Class A16A (other alimentary tract and metabolism products) encompasses countless enzymes and biological medicines, many of which have been incorporated since 2014 (CONITEC, 2019c), with high added costs. Once a medicine is incorporated—and, therefore, a channel for government funding is established—new uses start to be suggested. Thus, we may assume that some of the recently incorporated A16A medicines are targets for prescriptions of new, unlicensed uses. The presence of this class shows the potential of experimental uses driving the costs of public provision.
A substantial, though unintentional, limitation of the study is the impossibility of defining exactly which litigated medicines were responsible for serious adverse events, including deaths. This barrier, imposed by Anvisa, interferes to some extent with regulatory activities (though Anvisa has the means to extract this information independently), but mainly compromises the transparency of information regarding safety of litigated medicines for assessment by the population, by patients, by health workers and by the law. This is new information which, to our knowledge, has not been previously published.
Otherwise we did not mean to establish a direct correlation between the use of drugs and the effect on individual patients. We worked with aggregated data and were not able to access patient-level data. Another possible limitation concerns the data collection strategy, since the databases were not linked. A study that used linked information, with patient-level data, would give greater robustness to the analysis.
But we do have a blueprint of adverse effects caused by these drugs. Litigation is actively supplying drugs without careful review and judges only adhere to the plaintiff´s clinician. This has been demonstrated over the years, as a process that does not favor evidence-based use of medicines in clinical practice (Lopes et al., 2010; Chieffi et al., 2017).
It is important to consider that these are mostly drugs used in severe clinical conditions with a low benefit-risk ratio but in many situations, they are needed by the patient. Clinicians acknowledge the potential safety problems in view of the dire need for treatment in many cases. Despite this, we highlight these are dangerous drugs and follow-up, through litigation is, at present, non-existent. This constitutes a paradox, since monitoring is mandatory in clinical trials, expanded and compassionate use programs in Brazil (Brasil, 2013a; Brasil, 2015).
The study showed the existence of serious adverse events, including deaths, related to litigated medicines in the country, from 2010 to 2017. These medicines, grouped at the 3rd level ATC, represent considerable expenses for the Ministry of Health. It is estimated that, given the reach of health litigation in the country, serious events and deaths may also be happening in connection to medicines purchased by other Federal Government institutions and at other government levels.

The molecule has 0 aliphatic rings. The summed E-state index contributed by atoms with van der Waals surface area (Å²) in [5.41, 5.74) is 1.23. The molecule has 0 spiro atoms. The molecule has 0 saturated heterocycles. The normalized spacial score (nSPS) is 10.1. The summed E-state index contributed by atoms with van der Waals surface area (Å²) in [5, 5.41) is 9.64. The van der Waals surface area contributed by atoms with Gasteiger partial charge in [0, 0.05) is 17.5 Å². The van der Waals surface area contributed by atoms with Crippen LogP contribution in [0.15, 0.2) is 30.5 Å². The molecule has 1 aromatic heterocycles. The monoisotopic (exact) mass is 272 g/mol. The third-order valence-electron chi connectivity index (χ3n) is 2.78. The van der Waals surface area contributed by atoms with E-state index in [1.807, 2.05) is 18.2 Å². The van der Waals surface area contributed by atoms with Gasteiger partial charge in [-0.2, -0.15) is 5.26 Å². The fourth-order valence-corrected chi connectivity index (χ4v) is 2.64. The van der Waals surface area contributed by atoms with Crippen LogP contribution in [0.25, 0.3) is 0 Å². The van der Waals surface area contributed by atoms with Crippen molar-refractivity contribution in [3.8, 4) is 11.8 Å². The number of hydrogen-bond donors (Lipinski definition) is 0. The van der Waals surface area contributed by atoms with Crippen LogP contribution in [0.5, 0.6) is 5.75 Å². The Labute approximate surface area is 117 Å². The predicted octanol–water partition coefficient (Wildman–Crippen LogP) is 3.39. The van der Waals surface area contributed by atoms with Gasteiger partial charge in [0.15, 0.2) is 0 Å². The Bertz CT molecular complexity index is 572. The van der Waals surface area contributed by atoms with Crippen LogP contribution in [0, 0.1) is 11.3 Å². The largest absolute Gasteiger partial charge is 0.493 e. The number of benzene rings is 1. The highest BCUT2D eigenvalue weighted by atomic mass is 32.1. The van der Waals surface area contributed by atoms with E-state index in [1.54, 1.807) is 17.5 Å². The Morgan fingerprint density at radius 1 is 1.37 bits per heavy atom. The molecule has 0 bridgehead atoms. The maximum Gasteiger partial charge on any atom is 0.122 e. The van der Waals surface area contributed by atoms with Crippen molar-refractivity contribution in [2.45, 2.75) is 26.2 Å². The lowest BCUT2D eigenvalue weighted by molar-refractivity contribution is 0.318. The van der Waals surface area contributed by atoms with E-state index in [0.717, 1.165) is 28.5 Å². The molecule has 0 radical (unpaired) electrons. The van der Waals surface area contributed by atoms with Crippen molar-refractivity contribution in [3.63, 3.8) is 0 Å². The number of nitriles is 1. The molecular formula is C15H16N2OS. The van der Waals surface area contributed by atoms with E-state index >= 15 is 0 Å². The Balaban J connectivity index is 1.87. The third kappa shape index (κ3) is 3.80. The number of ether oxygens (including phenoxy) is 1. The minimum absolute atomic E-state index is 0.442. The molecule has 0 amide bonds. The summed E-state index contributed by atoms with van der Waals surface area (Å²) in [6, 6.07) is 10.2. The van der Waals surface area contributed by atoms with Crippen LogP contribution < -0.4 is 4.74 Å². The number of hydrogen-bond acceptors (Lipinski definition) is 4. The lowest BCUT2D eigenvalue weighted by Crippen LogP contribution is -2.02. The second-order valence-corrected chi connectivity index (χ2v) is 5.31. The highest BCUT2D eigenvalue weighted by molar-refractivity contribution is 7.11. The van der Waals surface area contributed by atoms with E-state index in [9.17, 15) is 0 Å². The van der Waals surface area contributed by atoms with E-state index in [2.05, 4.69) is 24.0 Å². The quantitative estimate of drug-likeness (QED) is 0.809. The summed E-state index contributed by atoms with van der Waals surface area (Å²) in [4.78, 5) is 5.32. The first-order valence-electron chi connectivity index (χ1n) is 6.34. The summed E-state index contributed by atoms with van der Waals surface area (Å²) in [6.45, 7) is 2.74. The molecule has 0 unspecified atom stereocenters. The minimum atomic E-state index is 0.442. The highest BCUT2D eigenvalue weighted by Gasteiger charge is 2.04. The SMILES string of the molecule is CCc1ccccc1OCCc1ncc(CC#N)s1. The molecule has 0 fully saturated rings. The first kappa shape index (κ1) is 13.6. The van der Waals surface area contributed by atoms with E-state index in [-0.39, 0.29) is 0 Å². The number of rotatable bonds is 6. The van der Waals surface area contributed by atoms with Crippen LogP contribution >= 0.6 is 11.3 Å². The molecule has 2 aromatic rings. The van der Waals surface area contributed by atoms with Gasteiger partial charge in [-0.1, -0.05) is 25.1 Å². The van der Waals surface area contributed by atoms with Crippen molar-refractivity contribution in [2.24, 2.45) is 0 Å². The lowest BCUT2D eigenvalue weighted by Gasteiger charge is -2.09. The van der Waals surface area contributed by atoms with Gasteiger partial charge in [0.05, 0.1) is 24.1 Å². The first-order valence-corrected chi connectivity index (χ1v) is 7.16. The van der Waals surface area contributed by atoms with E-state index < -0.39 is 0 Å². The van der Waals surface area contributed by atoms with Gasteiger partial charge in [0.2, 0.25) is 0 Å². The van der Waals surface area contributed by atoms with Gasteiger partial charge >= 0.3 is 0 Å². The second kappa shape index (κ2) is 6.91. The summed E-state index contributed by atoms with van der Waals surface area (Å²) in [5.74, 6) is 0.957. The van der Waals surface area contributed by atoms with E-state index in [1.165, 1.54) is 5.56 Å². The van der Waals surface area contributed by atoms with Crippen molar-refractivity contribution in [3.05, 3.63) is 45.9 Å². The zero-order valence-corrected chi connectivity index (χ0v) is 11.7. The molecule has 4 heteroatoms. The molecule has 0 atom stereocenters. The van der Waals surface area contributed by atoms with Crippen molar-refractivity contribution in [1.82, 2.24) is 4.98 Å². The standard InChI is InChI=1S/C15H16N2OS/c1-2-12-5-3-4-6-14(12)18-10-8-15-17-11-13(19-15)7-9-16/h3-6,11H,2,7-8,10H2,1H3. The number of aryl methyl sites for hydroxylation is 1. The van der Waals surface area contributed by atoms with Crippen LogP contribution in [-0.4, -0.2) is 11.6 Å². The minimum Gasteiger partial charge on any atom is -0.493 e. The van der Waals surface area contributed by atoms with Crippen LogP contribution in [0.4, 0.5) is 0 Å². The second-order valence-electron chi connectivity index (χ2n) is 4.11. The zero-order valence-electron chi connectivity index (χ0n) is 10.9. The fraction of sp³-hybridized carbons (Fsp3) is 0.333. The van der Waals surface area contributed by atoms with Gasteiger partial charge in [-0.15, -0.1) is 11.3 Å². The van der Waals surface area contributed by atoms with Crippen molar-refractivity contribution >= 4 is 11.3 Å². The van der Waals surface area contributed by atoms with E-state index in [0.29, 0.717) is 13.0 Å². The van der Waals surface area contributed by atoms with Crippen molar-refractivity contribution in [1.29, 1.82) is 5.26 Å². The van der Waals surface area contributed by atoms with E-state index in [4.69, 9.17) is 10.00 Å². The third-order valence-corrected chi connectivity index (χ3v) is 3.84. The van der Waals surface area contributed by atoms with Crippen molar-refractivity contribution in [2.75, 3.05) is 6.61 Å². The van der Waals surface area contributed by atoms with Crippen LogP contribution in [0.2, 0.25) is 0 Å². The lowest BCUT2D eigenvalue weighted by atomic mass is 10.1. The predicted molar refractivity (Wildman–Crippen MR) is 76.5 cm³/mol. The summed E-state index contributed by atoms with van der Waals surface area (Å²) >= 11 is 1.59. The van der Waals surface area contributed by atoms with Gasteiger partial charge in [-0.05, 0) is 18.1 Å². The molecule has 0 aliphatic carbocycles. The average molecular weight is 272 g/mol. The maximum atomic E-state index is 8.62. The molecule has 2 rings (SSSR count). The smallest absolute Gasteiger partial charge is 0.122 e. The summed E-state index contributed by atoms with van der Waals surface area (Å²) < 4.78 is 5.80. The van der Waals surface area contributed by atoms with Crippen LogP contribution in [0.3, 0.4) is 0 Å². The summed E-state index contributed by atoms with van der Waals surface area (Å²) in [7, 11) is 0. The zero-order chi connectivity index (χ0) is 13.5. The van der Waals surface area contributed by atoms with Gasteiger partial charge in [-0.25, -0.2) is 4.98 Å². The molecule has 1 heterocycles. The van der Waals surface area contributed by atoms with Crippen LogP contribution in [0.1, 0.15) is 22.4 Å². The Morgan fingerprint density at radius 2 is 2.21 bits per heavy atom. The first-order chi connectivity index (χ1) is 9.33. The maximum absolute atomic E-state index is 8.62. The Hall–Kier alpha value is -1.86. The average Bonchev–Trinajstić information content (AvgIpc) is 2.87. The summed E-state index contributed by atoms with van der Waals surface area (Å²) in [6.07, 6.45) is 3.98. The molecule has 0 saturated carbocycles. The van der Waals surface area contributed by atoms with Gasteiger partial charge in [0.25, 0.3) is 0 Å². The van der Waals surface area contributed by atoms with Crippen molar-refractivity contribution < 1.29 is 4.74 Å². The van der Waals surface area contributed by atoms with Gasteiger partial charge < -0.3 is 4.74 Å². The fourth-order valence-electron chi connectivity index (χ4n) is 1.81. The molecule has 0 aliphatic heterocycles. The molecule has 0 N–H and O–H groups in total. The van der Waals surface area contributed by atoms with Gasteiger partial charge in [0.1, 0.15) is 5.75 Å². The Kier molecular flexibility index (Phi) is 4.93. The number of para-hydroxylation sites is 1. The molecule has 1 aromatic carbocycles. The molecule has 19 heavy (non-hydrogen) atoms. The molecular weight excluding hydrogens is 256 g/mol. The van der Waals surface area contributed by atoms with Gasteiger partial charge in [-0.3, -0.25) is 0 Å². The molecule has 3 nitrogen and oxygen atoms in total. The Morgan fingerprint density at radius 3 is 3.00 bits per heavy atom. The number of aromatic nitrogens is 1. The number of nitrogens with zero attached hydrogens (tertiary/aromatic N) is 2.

We point to the important implications related to the lack of transparency of data regarding the safety—or lack thereof—of experimental, unlicensed drugs, which may be obtained through litigation, which, as is known, is a fast, potentially uncritical and considerably widespread practice for accessing new medicines or new medicine uses in the country. As several countries in Latin America are also going through health litigation for access to medicines, the results presented in this paper may be useful for further discussion on drug safety issues.
Data Availability Statement
The datasets generated for this study are available on request to the corresponding author.
The studies involving human participants were reviewed and approved by Ethics Review Board of the School of Health Sciences of the University of Brasília. Written informed consent from the participants' legal guardian/next of kin was not required to participate in this study in accordance with the national legislation and the institutional requirements.
RS, EL, MN, and CO-D-C made substantial contributions to conception, design and acquisition of data. In addition, RS, EL, and CO-D-C analyzed and interpreted the data. All authors read and approved the final manuscript.
Conflict of Interest
The authors declare that the research was conducted in the absence of any commercial or financial relationships that could be construed as a potential conflict of interest.
The authors thank the Brazilian Health Regulatory Agency (Anvisa) (Brazil) and the Brazilian Research and Development Council—CNPq (grant number 304975/2016-8).
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Keywords: litigation, clinical trials, compassionate use, expanded access, adverse drug event
Citation: Silva RE, Lima EC, Novaes MRCG and Osorio-de-Castro CGS (2020) The High “Cost” of Experimental Drugs Obtained Through Health Litigation in Brazil. Front. Pharmacol. 11:752. doi: 10.3389/fphar.2020.00752
Received: 28 January 2020; Accepted: 06 May 2020;
Published: 19 May 2020.
Edited by:Silvio Barberato-Filho, Universidade de Sorocaba, Brazil
Reviewed by:Varsha Bangalee, University of KwaZulu-Natal, South Africa
Joao Massud, Independent Researcher, São Paulo, Brazil
Copyright © 2020 Silva, Lima, Novaes and Osorio-de-Castro. This is an open-access article distributed under the terms of the Creative Commons Attribution License (CC BY). The use, distribution or reproduction in other forums is permitted, provided the original author(s) and the copyright owner(s) are credited and that the original publication in this journal is cited, in accordance with accepted academic practice. No use, distribution or reproduction is permitted which does not comply with these terms.
*Correspondence: Elisangela da Costa Lima, email@example.com